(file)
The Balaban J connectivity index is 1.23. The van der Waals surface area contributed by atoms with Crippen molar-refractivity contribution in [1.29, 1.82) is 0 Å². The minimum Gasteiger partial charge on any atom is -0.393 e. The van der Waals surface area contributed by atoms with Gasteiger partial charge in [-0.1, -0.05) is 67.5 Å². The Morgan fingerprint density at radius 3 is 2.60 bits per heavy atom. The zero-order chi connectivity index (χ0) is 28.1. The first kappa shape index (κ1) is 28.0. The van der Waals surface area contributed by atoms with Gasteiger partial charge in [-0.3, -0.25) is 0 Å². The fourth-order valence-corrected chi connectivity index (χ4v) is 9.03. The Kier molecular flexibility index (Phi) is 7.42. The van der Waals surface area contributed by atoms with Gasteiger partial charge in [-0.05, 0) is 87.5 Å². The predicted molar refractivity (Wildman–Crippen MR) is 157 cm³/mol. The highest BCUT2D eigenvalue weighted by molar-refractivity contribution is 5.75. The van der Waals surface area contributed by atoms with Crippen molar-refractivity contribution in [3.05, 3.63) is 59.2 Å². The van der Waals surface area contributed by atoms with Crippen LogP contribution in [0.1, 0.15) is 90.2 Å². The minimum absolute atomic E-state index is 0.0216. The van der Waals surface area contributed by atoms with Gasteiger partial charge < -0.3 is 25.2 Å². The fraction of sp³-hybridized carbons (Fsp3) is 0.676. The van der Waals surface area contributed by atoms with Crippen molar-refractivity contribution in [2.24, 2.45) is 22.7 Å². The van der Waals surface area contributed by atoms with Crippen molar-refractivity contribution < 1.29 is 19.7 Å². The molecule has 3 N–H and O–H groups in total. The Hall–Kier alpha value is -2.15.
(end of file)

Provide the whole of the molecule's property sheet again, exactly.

The Balaban J connectivity index is 1.23. The van der Waals surface area contributed by atoms with Crippen molar-refractivity contribution in [1.29, 1.82) is 0 Å². The minimum Gasteiger partial charge on any atom is -0.393 e. The van der Waals surface area contributed by atoms with Gasteiger partial charge in [-0.1, -0.05) is 67.5 Å². The Morgan fingerprint density at radius 3 is 2.60 bits per heavy atom. The zero-order chi connectivity index (χ0) is 28.1. The first kappa shape index (κ1) is 28.0. The van der Waals surface area contributed by atoms with Gasteiger partial charge in [-0.3, -0.25) is 0 Å². The fourth-order valence-corrected chi connectivity index (χ4v) is 9.03. The Kier molecular flexibility index (Phi) is 7.42. The van der Waals surface area contributed by atoms with Gasteiger partial charge in [-0.05, 0) is 87.5 Å². The predicted molar refractivity (Wildman–Crippen MR) is 157 cm³/mol. The highest BCUT2D eigenvalue weighted by molar-refractivity contribution is 5.75. The van der Waals surface area contributed by atoms with Crippen molar-refractivity contribution in [3.05, 3.63) is 59.2 Å². The van der Waals surface area contributed by atoms with Crippen LogP contribution in [0.1, 0.15) is 90.2 Å². The minimum absolute atomic E-state index is 0.0216. The van der Waals surface area contributed by atoms with Gasteiger partial charge < -0.3 is 25.2 Å². The fraction of sp³-hybridized carbons (Fsp3) is 0.676. The van der Waals surface area contributed by atoms with Crippen molar-refractivity contribution in [2.24, 2.45) is 22.7 Å². The van der Waals surface area contributed by atoms with Crippen molar-refractivity contribution < 1.29 is 19.7 Å². The molecule has 3 N–H and O–H groups in total. The Hall–Kier alpha value is -2.15.